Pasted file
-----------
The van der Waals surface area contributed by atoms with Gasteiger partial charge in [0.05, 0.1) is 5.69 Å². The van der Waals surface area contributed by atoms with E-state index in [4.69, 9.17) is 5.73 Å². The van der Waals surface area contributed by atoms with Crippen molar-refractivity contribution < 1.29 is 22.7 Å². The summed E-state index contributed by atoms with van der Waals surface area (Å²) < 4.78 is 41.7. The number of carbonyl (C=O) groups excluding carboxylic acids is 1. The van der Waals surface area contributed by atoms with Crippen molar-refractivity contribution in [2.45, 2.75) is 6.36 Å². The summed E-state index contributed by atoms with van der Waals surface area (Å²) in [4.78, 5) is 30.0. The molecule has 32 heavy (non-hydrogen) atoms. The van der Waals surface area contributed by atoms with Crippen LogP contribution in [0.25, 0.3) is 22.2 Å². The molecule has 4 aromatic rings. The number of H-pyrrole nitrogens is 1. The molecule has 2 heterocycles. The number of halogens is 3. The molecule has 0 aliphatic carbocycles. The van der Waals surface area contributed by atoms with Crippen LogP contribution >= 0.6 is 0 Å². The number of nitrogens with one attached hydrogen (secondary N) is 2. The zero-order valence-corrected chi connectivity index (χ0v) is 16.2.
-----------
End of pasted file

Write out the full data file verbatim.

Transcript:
The van der Waals surface area contributed by atoms with Gasteiger partial charge in [0.05, 0.1) is 5.69 Å². The van der Waals surface area contributed by atoms with E-state index in [4.69, 9.17) is 5.73 Å². The van der Waals surface area contributed by atoms with Crippen molar-refractivity contribution < 1.29 is 22.7 Å². The summed E-state index contributed by atoms with van der Waals surface area (Å²) < 4.78 is 41.7. The number of carbonyl (C=O) groups excluding carboxylic acids is 1. The van der Waals surface area contributed by atoms with Crippen molar-refractivity contribution in [2.45, 2.75) is 6.36 Å². The summed E-state index contributed by atoms with van der Waals surface area (Å²) in [4.78, 5) is 30.0. The molecule has 32 heavy (non-hydrogen) atoms. The van der Waals surface area contributed by atoms with Crippen LogP contribution in [0.25, 0.3) is 22.2 Å². The molecule has 4 aromatic rings. The number of H-pyrrole nitrogens is 1. The molecule has 2 heterocycles. The number of halogens is 3. The molecule has 0 aliphatic carbocycles. The van der Waals surface area contributed by atoms with Crippen LogP contribution >= 0.6 is 0 Å². The number of nitrogens with one attached hydrogen (secondary N) is 2. The zero-order valence-corrected chi connectivity index (χ0v) is 16.2.